(19)
(11)EP 3 626 462 A1

(12)EUROPEAN PATENT APPLICATION

(43)Date of publication:
25.03.2020 Bulletin 2020/13

(21)Application number: 19195988.1

(22)Date of filing:  06.09.2019
(51)International Patent Classification (IPC): 
B41J 2/165(2006.01)
B41J 29/393(2006.01)
B41J 2/21(2006.01)
(84)Designated Contracting States:
AL AT BE BG CH CY CZ DE DK EE ES FI FR GB GR HR HU IE IS IT LI LT LU LV MC MK MT NL NO PL PT RO RS SE SI SK SM TR
Designated Extension States:
BA ME
Designated Validation States:
KH MA MD TN

(30)Priority: 19.09.2018 JP 2018175209

(71)Applicant: Ricoh Company, Ltd.
Tokyo 143-8555 (JP)

(72)Inventors:
  • MOHRI, Masataka
    Tokyo, 143-8555 (JP)
  • HARADA, Yoshihiro
    Tokyo, 143-8555 (JP)
  • USUI, Yuuma
    Tokyo, 143-8555 (JP)

(74)Representative: White, Duncan Rohan 
Marks & Clerk LLP Fletcher House Heatley Road The Oxford Science Park
Oxford OX4 4GE
Oxford OX4 4GE (GB)

  


(54)RECORDING APPARATUS AND RECORDING METHOD


(57) A recording apparatus (250, 250a, 250b) includes a recording head (160, 160a), a light source (150), an irradiation optical device (110), a coupling optical device (120), a detector (130), and an arithmetic device (140). The recording head (160, 160a) is configured to eject liquid containing scattering particles. The irradiation optical device (110) is configured to irradiate the recording head (160, 160a) with an irradiation light being at least a part of light emitted from the light source (150). The coupling optical device (120) is configured to couple reflected or scattered light with reference light to from a coupled light. The detector (130) is configured to detect the coupled light formed by the coupling optical device (120). The arithmetic device (140) is configured to acquire an optical interference tomographic image of the liquid inside the recording head (160, 160a) based on the coupled light.




Description

BACKGROUND


Technical Field



[0001] The present invention relates to a recording apparatus and a recording method.

Discussion of the Background Art



[0002] An ink jet type recording apparatus is known which ejects liquid such as ink through nozzles included in a recording head and causes the liquid to adhere to a recording medium such as a paper sheet to form an image according to image information.

[0003] In the ink jet type recording apparatus, when a state where ink is not ejected continues, the ink inside the recording head is gradually dried from a nozzle portion communicating with the outside, and ejection abnormality may occur due to rise in ink viscosity (thickening of ink). To realize stable ejection, it is necessary to appropriately evaluate the state of the ink inside the recording head and perform restoration operation such as discharging thickened ink when thickening of ink is found.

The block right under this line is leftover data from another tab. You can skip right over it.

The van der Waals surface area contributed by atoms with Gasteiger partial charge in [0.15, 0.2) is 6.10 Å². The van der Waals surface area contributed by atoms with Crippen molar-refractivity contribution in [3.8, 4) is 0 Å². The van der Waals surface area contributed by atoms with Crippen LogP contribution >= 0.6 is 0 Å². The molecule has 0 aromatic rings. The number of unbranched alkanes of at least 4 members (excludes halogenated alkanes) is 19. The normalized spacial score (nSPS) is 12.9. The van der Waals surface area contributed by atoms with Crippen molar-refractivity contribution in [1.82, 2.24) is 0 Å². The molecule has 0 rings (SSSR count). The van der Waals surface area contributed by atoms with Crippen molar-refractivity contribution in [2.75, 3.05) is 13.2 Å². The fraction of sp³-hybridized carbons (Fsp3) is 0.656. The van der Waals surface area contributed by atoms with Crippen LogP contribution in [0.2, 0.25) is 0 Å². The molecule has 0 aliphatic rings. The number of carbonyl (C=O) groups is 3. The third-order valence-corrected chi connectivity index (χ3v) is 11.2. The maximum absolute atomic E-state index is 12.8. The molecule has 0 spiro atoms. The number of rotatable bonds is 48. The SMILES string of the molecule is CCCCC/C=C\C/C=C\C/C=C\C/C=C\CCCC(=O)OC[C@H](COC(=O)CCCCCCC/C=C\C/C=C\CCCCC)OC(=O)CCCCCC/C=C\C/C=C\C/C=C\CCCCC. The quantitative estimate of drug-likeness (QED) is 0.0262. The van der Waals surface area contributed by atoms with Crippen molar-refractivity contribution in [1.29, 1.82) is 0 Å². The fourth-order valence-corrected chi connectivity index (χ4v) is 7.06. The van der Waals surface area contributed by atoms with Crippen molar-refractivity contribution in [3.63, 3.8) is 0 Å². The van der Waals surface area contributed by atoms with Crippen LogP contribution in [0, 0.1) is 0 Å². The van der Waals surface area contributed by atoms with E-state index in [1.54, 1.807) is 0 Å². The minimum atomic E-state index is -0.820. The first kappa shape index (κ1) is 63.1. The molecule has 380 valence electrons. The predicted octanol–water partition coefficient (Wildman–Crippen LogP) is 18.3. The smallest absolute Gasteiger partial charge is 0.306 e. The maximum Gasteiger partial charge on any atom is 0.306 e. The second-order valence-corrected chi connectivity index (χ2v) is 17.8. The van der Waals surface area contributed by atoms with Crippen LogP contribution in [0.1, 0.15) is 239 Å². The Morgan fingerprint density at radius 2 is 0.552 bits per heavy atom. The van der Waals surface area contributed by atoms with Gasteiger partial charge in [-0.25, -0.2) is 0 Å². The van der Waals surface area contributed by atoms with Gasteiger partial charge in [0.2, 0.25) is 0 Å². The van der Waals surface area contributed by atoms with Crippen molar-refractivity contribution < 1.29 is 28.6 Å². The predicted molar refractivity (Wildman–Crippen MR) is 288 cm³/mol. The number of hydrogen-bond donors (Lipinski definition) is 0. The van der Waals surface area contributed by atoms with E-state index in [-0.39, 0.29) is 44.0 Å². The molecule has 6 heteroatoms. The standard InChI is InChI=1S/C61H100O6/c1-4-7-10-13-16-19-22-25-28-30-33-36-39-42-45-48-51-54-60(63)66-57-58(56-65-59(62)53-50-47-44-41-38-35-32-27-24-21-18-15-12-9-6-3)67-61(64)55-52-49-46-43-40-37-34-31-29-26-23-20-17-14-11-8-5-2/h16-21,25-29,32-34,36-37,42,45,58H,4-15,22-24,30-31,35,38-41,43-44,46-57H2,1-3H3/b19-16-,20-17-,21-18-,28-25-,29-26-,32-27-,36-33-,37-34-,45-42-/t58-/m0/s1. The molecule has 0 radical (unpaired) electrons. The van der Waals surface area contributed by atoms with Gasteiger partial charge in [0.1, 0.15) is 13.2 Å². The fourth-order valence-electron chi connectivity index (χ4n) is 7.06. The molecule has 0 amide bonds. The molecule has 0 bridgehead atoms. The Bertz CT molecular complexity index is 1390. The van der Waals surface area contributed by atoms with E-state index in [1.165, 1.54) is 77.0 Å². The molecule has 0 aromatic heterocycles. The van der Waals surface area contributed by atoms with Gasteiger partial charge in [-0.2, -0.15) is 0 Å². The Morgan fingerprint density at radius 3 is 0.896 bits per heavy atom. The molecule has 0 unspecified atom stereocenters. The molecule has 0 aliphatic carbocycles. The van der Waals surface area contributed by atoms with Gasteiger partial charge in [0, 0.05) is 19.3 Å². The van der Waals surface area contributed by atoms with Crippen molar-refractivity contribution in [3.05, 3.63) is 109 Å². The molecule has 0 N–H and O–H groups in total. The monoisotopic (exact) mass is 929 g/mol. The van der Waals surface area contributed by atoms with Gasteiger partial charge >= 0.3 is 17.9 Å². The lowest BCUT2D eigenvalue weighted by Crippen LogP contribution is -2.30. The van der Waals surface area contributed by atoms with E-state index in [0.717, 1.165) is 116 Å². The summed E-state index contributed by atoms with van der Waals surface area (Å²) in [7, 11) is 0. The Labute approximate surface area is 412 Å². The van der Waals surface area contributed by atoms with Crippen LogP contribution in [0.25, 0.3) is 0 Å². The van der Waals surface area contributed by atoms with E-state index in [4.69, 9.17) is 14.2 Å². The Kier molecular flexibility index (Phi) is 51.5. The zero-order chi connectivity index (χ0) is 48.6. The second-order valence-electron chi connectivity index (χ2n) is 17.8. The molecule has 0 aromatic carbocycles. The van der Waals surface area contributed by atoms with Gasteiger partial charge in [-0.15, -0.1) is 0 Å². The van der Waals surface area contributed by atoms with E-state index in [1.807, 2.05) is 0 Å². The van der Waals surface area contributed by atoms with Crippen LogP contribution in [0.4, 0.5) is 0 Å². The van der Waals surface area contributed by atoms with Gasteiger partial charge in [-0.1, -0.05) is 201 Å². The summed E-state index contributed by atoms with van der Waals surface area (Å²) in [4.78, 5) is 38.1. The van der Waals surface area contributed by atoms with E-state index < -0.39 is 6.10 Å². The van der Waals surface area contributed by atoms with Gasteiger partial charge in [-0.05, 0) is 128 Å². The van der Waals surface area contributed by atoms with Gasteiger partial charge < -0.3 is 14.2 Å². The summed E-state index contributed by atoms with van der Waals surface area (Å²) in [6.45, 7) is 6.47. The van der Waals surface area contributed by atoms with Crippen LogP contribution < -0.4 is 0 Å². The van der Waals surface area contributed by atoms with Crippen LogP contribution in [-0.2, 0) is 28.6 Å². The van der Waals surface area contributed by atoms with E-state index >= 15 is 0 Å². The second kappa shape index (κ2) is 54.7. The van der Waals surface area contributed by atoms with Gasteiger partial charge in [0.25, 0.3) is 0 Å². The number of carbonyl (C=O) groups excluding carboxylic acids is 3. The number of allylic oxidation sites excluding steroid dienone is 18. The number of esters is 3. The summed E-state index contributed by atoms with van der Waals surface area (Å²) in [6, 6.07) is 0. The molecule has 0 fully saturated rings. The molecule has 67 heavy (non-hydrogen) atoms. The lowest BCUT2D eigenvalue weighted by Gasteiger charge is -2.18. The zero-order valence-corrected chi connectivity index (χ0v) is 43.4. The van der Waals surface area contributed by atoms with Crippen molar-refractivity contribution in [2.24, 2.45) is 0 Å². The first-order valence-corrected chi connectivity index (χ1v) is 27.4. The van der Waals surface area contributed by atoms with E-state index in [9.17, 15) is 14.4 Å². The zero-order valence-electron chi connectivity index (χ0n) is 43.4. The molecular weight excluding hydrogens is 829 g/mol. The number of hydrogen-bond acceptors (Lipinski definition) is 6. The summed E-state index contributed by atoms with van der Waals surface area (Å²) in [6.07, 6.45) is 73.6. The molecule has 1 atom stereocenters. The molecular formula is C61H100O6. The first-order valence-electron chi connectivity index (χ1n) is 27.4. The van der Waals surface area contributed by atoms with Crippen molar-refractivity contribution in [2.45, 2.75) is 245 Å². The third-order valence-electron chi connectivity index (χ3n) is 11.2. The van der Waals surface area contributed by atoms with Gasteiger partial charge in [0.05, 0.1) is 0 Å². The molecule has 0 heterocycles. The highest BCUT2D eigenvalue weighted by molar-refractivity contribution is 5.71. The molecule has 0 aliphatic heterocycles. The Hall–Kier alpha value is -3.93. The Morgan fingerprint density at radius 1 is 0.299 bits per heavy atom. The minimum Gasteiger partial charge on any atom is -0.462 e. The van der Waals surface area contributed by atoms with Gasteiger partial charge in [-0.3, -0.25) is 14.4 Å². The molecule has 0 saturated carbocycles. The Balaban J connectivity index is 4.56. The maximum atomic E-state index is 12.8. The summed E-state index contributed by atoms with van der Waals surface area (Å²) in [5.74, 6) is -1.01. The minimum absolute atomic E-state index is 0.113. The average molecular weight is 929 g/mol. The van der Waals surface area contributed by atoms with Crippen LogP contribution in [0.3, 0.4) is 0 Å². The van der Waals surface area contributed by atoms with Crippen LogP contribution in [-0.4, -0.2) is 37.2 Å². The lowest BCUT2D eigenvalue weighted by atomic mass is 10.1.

[0004] As an apparatus for evaluating the state of the ink in the recording head, an apparatus is disclosed that captures an image of a liquid level of the ink in a nozzle portion and an image of a region around the nozzle and compares the images with a reference image (for example, see JP-2005-161838-A).

[0005] However, in the apparatus of JP-2005-161838-A, only information related to the liquid level of the ink in the nozzle portion and the appearance of the periphery of the nozzle is obtained, so that it may not be possible to appropriately evaluate the state of the ink inside the recording head, such as thickening of ink and an uneven distribution state of scattering particles contained in the ink.

SUMMARY



[0006] The present invention is made in view of the above situation, and an object of the present invention is to appropriately evaluate the state of the ink inside the recording head.

[0007] In an aspect of the present invention, there is provided a recording apparatus that includes a recording head, a light source, an irradiation optical device, a coupling optical device, a detector, and an arithmetic device. The recording head is configured to eject liquid containing scattering particles. The light source is configured to emit light. The irradiation optical device is configured to irradiate the recording head with an irradiation light being at least a part of the light emitted from the light source. The coupling optical device is configured to couple reflected or scattered light with reference light to from a coupled light. The reflected or scattered light is light obtained by reflecting or scattering the irradiation light by the liquid inside the recording head. The reference light is at least a part of the light emitted from the light source and not reflected or scattered by the liquid inside the recording head. The detector is configured to detect the coupled light formed by the coupling optical device. The arithmetic device is configured to acquire an optical interference tomographic image of the liquid inside the recording head based on the coupled light.

[0008] According to the embodiments of the present invention, it is possible to appropriately evaluate the state of the ink inside the recording head.

BRIEF DESCRIPTION OF THE DRAWINGS



[0009] A more complete appreciation of the disclosure and many of the attendant advantages and features thereof can be readily obtained and understood from the following detailed description with reference to the accompanying drawings, wherein:

FIG. 1 is a diagram for explaining an example of a configuration of a tomographic image acquisition device according to embodiments;

FIG. 2 is a diagram for explaining an example of an optical interference tomographic image when an ejection function is normal;

FIG. 3 is a diagram for explaining an example of an optical interference tomographic image when scattering particles are unevenly distributed;

FIG. 4 is a diagram for explaining an example of an optical interference tomographic image when a concentration of scattering particles is reduced;

FIG. 5 is a diagram for explaining an example of diffusion coefficient value variation of scattering particles in an ink drying process;